The Camp Nebagamon Scholarship Fund supports tuition scholarships at non-profit summer camps that offer specialized recreation and supports for children and teens who experience poverty and disability. Donations to the fund are fully tax-deductible.
One set of recipient camps specializes in serving children and teens who experience poverty. These non-profit camps offer age-appropriate experiences and supports to help children and teens develop positive problem-solving skills, resilience and emotional intelligence, and recover from trauma, abuse and neglect.
“I have made so many new friends and feel so comfortable here. It’s like I have found a second family. I will forever appreciate this opportunity to come to camp. I’m so glad I was able to get away from the city life, from things like violence, sirens/noise, electronics and drama.” – Camper, Camp Rosenthal
“Camp Bovey forever changed my perspective and impacted me in every way, shape and form. I come from a family with domestic violence. At camp, as I became friends with guys and girls, I grew out of my shell. I camped out in the wilderness, learned how to swim, and paddle a canoe and developed outstanding life skills. Coming from the city, being here was difficult at first. But the staff was so welcoming. I would like to thank you from the bottom of my heart for making camp possible for me.” – Former camper, Camp Bovey
“When I was younger, hopping from foster home to foster home starting at age 5, the thing going through my head was ‘oh here we go again.’ I got so used to not staying in one place. I felt like no one loved me enough to keep me. Wyman was always my home away from home. When I came here, I had this newfound family who made a positive impact on my life. Now, as a counselor for teens, I do what my counselors did for me. I help mold them into the leaders of tomorrow, get them out of their comfort zone into the challenge zone, help them discover they can do things they never thought possible. We expose them to so much more than their communities can expose them to. Helping another person change the way I changed – that’s my ultimate goal.” – Counselor (on full scholarship at Indiana U.), Wyman Teen Leadership Program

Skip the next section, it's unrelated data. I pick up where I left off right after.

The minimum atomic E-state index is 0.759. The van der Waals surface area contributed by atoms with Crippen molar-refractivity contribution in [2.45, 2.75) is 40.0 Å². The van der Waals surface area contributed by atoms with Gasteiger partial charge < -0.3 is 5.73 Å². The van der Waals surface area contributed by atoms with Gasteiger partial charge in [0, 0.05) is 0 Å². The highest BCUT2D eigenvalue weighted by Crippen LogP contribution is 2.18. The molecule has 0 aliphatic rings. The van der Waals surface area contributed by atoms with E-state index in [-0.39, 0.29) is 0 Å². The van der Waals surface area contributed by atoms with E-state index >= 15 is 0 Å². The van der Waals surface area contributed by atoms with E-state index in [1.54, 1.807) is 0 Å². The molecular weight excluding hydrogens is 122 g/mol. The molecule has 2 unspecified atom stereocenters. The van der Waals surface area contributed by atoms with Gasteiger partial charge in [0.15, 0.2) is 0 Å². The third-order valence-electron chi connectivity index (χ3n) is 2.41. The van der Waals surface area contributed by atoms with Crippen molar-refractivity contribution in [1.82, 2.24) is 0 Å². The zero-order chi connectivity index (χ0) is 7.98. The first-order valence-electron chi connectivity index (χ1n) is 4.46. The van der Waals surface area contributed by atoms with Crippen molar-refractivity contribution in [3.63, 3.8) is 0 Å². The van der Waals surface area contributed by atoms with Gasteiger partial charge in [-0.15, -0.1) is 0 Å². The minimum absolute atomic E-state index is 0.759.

“They’re all pretty wonderful kids, some with scary and awful backgrounds. They want to experience different things. Camp is a place where problems at home just vanish for a little while. My campers have made lifelong friends who help each other solve their issues. Acceptance and forgiveness are key. Camp gives them another chance at seeing the good in the world.” – Counselor, Camp Helen Brachman
Another set of recipient camps specializes in serving children and teens with intellectual and physical disabilities. These non-profit camps offer adaptive recreational facilities and activities, and therapeutic supports for communication, self-care, learning, friendship and independence.
“Campers are given the opportunity to be accepted for who they are and to achieve things like climb a ropes course or a camp out under the stars that they’ve never done before or have been told they cannot do. Observing in schools during my undergraduate classes I saw students in special education be picked on and bullied by classmates. Here, they are with counselors and staff who are a supportive, positive influence. And they’re among campers who are similar in age and ability to themselves. Seeing the joy on campers’ faces has influenced me deeply.” – Counselor, Camp Wawbeek
“Andy grins ear-to-ear as we pull our car into camp. He has selective autism and has difficulty expressing his needs and emotions. He actually speaks at Camp Red Leaf! He loves the activities, pool, and music. The counselors are awesome, caring, compassionate, fun, responsible people.” – Parent, Camp Red Leaf
“We were nervous sending our son to camp because he has many different challenges and mostly because he is nonverbal. The camp staff was so loving and caring. The music therapy helped him express himself. He felt right at home and can’t wait to return.” – Parent, Camp Red Leaf
“Unlike out in the ‘real world,’ at camp people feel comfortable being themselves. To campers, we as counselors are more than just caregivers. We become their friends, role models and cheerleaders. The campers I had the privilege of interacting with taught me more about life than I’ll ever learn at college.” – Counselor, Camp Wawbeek